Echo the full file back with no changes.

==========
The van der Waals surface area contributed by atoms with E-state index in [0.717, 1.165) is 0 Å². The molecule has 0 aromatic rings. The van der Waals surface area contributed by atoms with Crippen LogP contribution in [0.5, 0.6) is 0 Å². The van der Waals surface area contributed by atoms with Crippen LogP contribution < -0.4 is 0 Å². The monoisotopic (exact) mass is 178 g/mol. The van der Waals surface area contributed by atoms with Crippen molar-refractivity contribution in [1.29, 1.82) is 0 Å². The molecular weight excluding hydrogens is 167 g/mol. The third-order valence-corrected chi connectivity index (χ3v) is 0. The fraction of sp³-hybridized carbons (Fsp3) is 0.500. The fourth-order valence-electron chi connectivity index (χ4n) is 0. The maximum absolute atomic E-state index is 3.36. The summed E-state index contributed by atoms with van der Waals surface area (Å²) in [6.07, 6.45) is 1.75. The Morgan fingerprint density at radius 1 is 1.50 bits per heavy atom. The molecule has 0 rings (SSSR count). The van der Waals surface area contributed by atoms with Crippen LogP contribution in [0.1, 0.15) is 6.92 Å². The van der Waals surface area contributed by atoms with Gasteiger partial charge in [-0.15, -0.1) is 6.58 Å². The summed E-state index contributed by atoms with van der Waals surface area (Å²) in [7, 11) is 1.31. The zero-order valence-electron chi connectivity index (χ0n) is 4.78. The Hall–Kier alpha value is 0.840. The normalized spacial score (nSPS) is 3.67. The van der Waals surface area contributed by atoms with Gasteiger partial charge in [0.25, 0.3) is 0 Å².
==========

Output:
The van der Waals surface area contributed by atoms with E-state index in [0.717, 1.165) is 0 Å². The molecule has 0 aromatic rings. The van der Waals surface area contributed by atoms with Crippen LogP contribution in [0.5, 0.6) is 0 Å². The van der Waals surface area contributed by atoms with Crippen LogP contribution < -0.4 is 0 Å². The monoisotopic (exact) mass is 178 g/mol. The van der Waals surface area contributed by atoms with Crippen molar-refractivity contribution in [1.29, 1.82) is 0 Å². The molecular weight excluding hydrogens is 167 g/mol. The third-order valence-corrected chi connectivity index (χ3v) is 0. The fraction of sp³-hybridized carbons (Fsp3) is 0.500. The fourth-order valence-electron chi connectivity index (χ4n) is 0. The maximum absolute atomic E-state index is 3.36. The summed E-state index contributed by atoms with van der Waals surface area (Å²) in [6.07, 6.45) is 1.75. The Morgan fingerprint density at radius 1 is 1.50 bits per heavy atom. The molecule has 0 rings (SSSR count). The van der Waals surface area contributed by atoms with Crippen LogP contribution in [0.1, 0.15) is 6.92 Å². The van der Waals surface area contributed by atoms with Gasteiger partial charge in [-0.15, -0.1) is 6.58 Å². The summed E-state index contributed by atoms with van der Waals surface area (Å²) in [7, 11) is 1.31. The zero-order valence-electron chi connectivity index (χ0n) is 4.78. The Hall–Kier alpha value is 0.840. The normalized spacial score (nSPS) is 3.67. The van der Waals surface area contributed by atoms with Gasteiger partial charge in [0.25, 0.3) is 0 Å².